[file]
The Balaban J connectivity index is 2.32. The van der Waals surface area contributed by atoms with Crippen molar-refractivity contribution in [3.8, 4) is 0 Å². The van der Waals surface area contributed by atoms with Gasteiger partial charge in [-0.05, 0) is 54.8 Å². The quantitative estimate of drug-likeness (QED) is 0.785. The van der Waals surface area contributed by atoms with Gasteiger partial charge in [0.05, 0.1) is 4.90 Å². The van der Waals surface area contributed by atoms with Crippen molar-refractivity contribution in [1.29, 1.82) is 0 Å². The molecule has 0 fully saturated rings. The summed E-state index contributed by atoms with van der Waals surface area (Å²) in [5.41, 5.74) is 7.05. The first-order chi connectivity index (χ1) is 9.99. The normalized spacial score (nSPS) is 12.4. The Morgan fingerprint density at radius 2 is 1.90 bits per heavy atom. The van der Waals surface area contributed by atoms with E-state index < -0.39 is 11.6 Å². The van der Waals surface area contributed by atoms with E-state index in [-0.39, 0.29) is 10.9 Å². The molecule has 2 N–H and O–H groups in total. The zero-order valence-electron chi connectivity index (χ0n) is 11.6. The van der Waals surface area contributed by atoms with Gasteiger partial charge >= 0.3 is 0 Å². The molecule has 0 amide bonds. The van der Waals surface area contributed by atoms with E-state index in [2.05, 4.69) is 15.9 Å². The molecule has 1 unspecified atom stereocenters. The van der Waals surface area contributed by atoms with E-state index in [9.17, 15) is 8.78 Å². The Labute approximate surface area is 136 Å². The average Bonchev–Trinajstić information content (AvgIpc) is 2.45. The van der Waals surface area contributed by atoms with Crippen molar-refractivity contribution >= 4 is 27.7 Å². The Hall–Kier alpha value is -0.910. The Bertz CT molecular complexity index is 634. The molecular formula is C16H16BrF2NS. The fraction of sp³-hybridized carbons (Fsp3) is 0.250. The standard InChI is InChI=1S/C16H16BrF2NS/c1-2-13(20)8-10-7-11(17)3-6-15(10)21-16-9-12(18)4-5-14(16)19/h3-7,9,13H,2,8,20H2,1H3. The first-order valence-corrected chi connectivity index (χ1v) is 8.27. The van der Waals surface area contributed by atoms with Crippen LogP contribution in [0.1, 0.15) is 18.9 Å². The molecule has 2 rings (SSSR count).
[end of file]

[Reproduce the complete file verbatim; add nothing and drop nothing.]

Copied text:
The Balaban J connectivity index is 2.32. The van der Waals surface area contributed by atoms with Crippen molar-refractivity contribution in [3.8, 4) is 0 Å². The van der Waals surface area contributed by atoms with Gasteiger partial charge in [-0.05, 0) is 54.8 Å². The quantitative estimate of drug-likeness (QED) is 0.785. The van der Waals surface area contributed by atoms with Gasteiger partial charge in [0.05, 0.1) is 4.90 Å². The van der Waals surface area contributed by atoms with Crippen molar-refractivity contribution in [1.29, 1.82) is 0 Å². The molecule has 0 fully saturated rings. The summed E-state index contributed by atoms with van der Waals surface area (Å²) in [5.41, 5.74) is 7.05. The first-order chi connectivity index (χ1) is 9.99. The normalized spacial score (nSPS) is 12.4. The Morgan fingerprint density at radius 2 is 1.90 bits per heavy atom. The van der Waals surface area contributed by atoms with E-state index < -0.39 is 11.6 Å². The van der Waals surface area contributed by atoms with E-state index in [-0.39, 0.29) is 10.9 Å². The molecule has 2 N–H and O–H groups in total. The zero-order valence-electron chi connectivity index (χ0n) is 11.6. The van der Waals surface area contributed by atoms with Gasteiger partial charge >= 0.3 is 0 Å². The molecule has 0 amide bonds. The van der Waals surface area contributed by atoms with E-state index in [2.05, 4.69) is 15.9 Å². The molecule has 1 unspecified atom stereocenters. The van der Waals surface area contributed by atoms with E-state index in [9.17, 15) is 8.78 Å². The Labute approximate surface area is 136 Å². The average Bonchev–Trinajstić information content (AvgIpc) is 2.45. The van der Waals surface area contributed by atoms with Crippen molar-refractivity contribution >= 4 is 27.7 Å². The Hall–Kier alpha value is -0.910. The Bertz CT molecular complexity index is 634. The molecular formula is C16H16BrF2NS. The fraction of sp³-hybridized carbons (Fsp3) is 0.250. The standard InChI is InChI=1S/C16H16BrF2NS/c1-2-13(20)8-10-7-11(17)3-6-15(10)21-16-9-12(18)4-5-14(16)19/h3-7,9,13H,2,8,20H2,1H3. The first-order valence-corrected chi connectivity index (χ1v) is 8.27. The van der Waals surface area contributed by atoms with Crippen LogP contribution in [0.1, 0.15) is 18.9 Å². The molecule has 2 rings (SSSR count).